Morton shut his eyes and began to massage the corners of his eye sockets in irritation.
"The Marios will be so confused by the maze of doors in my horrible hotels that my Koopa minionsíll make a... mozzarella milkshake out of Ďem!" guffawed Bowser.
"Wow, gross. I kind of need to get going, so..."
"Just donít let Ďem open all the doors, or theyíll be delivering you a little... personal room service..."
"All right, well, Iím going now-"
"Iím sure if you close the doors that they open youíll send the Marios on a... disastrous detour, hehe..."
"God, itís like this every time..." he moaned, gazing up at the sky.
"Now make me proud,
boy. Weíre gonna finish off those Marios once and for all, to ring in a
new era of Koopa chaos!" said Bowser, laughing maniacally.
As the doomship pulled away, Morton let go of the rope ladder, falling into a cloud of undulating dust. He watched for a moment as the ship faded into the distance, blaring Weird Al polka music. A man of action, Morton turned and set to work.
Meanwhile, a few miles away...
Two familiar plumbers stumbled toward the border of the Mushroom Kingdom.
Apparently, a rather strange-looking reptilian creature found this very amusing, and, as they passed under the main gate, poked his head over the wall and let out a giggle that resounded across the land.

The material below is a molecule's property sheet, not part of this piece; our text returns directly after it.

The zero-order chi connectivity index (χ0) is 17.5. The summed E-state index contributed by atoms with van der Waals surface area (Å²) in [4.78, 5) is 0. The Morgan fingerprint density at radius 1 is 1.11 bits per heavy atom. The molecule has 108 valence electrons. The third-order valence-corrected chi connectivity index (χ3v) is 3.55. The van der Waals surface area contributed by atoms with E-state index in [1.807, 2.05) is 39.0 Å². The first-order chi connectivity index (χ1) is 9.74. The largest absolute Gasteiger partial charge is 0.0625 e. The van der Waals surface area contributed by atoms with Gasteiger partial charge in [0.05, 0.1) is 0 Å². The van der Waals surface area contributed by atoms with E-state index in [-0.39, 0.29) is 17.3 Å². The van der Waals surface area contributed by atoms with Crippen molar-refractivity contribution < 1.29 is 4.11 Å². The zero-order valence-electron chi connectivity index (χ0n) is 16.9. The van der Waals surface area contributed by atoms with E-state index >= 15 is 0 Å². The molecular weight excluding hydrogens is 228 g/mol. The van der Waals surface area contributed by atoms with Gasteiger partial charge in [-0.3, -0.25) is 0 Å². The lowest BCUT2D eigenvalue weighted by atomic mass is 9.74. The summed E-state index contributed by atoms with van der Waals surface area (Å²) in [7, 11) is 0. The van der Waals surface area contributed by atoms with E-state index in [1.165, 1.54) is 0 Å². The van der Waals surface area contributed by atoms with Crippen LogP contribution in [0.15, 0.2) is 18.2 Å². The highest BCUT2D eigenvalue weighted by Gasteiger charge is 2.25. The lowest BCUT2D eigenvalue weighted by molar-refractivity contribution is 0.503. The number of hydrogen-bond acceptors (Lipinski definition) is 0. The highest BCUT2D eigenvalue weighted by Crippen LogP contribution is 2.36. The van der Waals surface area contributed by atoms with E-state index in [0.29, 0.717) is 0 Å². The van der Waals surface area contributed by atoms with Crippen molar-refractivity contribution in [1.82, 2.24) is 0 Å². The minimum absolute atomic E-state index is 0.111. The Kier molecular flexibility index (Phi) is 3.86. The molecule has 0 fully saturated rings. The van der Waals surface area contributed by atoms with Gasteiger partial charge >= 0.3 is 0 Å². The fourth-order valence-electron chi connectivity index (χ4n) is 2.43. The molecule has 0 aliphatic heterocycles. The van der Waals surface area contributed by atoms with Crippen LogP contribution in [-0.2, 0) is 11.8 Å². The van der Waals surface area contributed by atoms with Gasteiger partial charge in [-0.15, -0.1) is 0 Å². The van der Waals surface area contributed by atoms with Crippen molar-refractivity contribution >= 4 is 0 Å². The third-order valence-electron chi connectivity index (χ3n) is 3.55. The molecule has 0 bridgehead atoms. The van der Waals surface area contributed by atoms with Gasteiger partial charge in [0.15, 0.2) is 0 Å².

"Nice oí da princess to invite us over for a picnic, eh Luigi?" asked Mario.
"I hope she made lotsa spaghetti!" replied Luigi, with enthusiasm.
Mario pointed at something up ahead. "Luigi, look!"
A small note had been appended to what appeared to be a second gate to the Mushroom Kingdom. A crudely manufactured sign supplanted the original, and read ďKlub Koopa ResortĒ. Mario reached over and took the note.
"Itís from Bowser!"
He began to read aloud:
Dear Pesky Plumbers,
The Koopalings and I have taken over the Mushroom Kingdom! The princess is now a permanent guest at one of my seven Koopa hotels. I dare you to find her if you can!
"... Well, canít fault him on his penmanship!"
Mario paused and looked up at Luigi.
"We gotta find the princess!" said Mario, pausing.
Luigi pointed at you. "...And you gotta help us!" he said, pausing.
"If you need instructions
on how to get through the hotels, check out the enclosed instruction book,"
added Mario, addressing you. There was a long pause.
Morton Koopa found his hotel in exponential disarray. He had to give his father his due: nowhere else had he seen such a cunning use for an old tree. And it certainly looked bigger on the inside. Its hollow trunk formed an enclosure that accommodated two floors, both of which were outfitted with a motley collection of doors. Most of the fixtures and decorations looked as though they had been contrived on the spot, and were outnumbered by the variety of abandoned nests and dwellings that various inhabitants had made in it over the years. Upon inspection, there was no plumbing, so any important business had to be settled under the vigilant gaze of the clouds and bushes.